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"The drought of March"

Britain seems to be experiencing a drought this March, but it is not quite as unique as some may think.

Below, because it is always wonderful to hear his voice, is Chaucer, the Father of English literature, writing in the latter half of the fourteenth century in his book, the Tales of Canterbury:

Prologue

WHEN that Aprilis, with his showers swoot,
The drought of March hath pierced to the root,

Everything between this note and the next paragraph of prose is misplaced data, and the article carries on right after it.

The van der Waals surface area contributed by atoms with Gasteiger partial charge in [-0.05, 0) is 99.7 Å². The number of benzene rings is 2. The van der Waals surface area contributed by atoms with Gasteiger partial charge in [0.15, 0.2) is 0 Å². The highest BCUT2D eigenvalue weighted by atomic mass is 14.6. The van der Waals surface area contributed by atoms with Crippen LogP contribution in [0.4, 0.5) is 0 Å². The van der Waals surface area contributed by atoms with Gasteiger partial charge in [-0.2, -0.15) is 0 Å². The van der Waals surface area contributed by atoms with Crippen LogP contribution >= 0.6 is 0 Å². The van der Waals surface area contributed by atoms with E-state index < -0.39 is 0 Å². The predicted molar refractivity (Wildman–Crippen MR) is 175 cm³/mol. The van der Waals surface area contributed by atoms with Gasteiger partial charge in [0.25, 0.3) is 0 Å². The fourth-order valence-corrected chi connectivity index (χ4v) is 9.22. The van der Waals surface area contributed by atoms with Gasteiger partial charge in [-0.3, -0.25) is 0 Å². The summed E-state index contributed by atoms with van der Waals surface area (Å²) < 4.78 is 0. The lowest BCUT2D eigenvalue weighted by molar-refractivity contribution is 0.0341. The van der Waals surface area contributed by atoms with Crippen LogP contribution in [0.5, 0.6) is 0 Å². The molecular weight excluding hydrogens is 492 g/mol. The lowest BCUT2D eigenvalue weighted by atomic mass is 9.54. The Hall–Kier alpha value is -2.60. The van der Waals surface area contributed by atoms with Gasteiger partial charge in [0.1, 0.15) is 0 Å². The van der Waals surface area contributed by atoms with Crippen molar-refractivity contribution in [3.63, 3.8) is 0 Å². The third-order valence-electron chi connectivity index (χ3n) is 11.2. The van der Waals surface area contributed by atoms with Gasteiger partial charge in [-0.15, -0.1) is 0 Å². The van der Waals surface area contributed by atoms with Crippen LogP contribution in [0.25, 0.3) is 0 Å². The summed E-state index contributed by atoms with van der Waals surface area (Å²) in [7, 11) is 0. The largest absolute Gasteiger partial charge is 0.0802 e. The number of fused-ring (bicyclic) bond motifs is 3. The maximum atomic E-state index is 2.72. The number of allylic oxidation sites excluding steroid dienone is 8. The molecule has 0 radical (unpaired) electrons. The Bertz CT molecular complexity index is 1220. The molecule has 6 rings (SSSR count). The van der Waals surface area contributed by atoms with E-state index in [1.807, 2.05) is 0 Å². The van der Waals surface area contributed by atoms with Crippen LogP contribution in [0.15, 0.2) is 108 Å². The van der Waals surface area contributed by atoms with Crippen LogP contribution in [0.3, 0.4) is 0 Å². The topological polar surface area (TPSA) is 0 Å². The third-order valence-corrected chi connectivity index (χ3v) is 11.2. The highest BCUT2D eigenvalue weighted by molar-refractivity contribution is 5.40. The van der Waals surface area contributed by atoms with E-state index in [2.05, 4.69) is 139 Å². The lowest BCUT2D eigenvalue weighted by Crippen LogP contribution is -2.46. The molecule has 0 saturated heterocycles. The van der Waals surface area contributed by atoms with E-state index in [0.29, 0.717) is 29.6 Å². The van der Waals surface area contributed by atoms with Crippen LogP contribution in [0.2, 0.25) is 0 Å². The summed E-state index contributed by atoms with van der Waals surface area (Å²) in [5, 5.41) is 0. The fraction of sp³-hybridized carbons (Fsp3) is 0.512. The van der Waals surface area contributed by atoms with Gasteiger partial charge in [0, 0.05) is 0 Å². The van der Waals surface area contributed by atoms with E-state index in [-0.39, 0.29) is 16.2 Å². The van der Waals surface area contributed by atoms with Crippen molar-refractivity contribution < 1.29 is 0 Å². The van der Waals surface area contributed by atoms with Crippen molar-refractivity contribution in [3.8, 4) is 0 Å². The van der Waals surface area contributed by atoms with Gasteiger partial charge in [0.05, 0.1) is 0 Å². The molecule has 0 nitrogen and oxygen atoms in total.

And bathed every vein in such licour,
Of which virtue engender'd is the flower;
When Zephyrus eke with his swoote breath
Inspired hath in every holt and heath,
The tender croppes and the younge sun
Hath in the Ram his halfe course y-run,
And smalle fowles make melody,
That sleepen all the night with open eye,
(So pricketh them nature in their corages);
Then longe folk to go on pilgrimages, . . .

One does 'long. . .to go on pilgrimages'. For a steady walk, over the downs, to Canterbury and beyond.

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